我儘 Wagamama! Part 1
But mark this: There will be terrible times in the last days. People will be lovers of themselves, lovers of money, boastful, proud, abusive, disobedient to their parents, ungrateful, unholy, without love, unforgiving, slanderous, without self-control, brutal, not lovers of the good, treacherous, rash, conceited, lovers of pleasure rather than lovers of God. (2 Timothy 3:1-4)
If you have traveled in the UK, you may have come across a restaurant chain serving ramen noodles called “Wagamama.” I was very surprised when I first heard the name of this chain. Even though the word is fun to say, its meaning is not. In Japanese wagamama means “selfish, ego-centric, or autocratic.” Wagamama’s marketing team says the word means indulgent. It does seem that wagamama is everywhere- and I am not talking about ramen. The writer of 2 Timothy was prophetic indeed. This writer defines a wagamama world.
A primary reason that I became a United Methodist is because we are a connectional church. This resonates with my understanding of Christian teaching. You can’t be connectional and be wagamama. When I was sixteen, I traveled to Japan to live for a year as a Rotary International Exchange Student. This is where I first learned the word wagamama. I also learned about the Asian sensibility regarding community and putting the interests of the group before self. Of course, Japanese is a far more homogenous culture than the USA and certainly not a Christian country, but I found something beautiful in the consideration of others and the group as a whole that I experienced in Japan. I am well-aware that Japan as a nation has been an aggressor in the world. This can be said of many nations, including our own (forgive us our trespasses- individually and collectively). However, there is something Godly in groupism and in our United Methodist counterpart, Connectionalism.
Groupism without love or consideration of an individual is dangerous, and inconsistent with the teachings of Jesus, but yet, when combined with love, I believe it is the answer to the prayer: “Thy kin-dom come, thy will be done on earth as it is in heaven.”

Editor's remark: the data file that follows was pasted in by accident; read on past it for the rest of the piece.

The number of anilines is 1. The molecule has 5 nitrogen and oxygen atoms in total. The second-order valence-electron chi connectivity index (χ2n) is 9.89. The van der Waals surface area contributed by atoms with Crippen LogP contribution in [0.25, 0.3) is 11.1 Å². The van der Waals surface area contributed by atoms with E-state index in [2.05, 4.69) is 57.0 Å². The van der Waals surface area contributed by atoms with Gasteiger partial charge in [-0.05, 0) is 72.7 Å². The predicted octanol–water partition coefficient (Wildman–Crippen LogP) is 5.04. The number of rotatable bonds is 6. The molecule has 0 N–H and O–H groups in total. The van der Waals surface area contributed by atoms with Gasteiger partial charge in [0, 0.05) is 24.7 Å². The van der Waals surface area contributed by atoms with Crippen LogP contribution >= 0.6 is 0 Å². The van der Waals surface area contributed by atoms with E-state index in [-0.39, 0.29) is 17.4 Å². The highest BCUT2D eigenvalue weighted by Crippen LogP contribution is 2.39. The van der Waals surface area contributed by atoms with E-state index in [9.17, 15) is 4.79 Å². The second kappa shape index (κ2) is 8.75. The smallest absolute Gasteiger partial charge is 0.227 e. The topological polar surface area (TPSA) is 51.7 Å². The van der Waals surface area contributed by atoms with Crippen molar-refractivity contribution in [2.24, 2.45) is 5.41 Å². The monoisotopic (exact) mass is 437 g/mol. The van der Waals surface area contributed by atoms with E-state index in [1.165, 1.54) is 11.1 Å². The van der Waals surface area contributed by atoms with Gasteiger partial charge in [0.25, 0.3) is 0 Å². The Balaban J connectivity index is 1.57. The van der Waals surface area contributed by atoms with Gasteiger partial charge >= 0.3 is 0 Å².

A world where we acknowledge that we are connected to one another, knowing our actions affect others, love one another, taking the needs of each other into account and striving for the common good is my best understanding of God’s vision for us-- God’s kin-dom-“on earth as in heaven.”
Whether you say the Lord’s prayer in community or alone, imagine God’s vision for the Kin-dom as one where we are all connected in love and free of wagamama.
As part of your reflection today, please pray the Lord’s Prayer in the language you prefer. I invite you to include your wagamama in that for which you seek forgiveness.
May this devotion provide you with a moment of faithful reflection and care. You are involved in ministries of justice and witness, in ministries of standing up and standing with people working to create better systems and communities, in ministries of learning and searching and researching to become more aware and awakened, more technologically savvy and proficient, more virtually and personally present in your churches and communities and world. Each of us who serve as members of your Wisconsin Cabinet write these devotions in grateful prayer for you – for sustenance and buoyancy, for strength and courage, for safety and just actions, and for faith and love to be full and fulfilled in your daily lives. God’s grace and blessings, God’s challenge and healthy discomfort, God’s Spirit and energy be with you, in the hope Christ offers us all.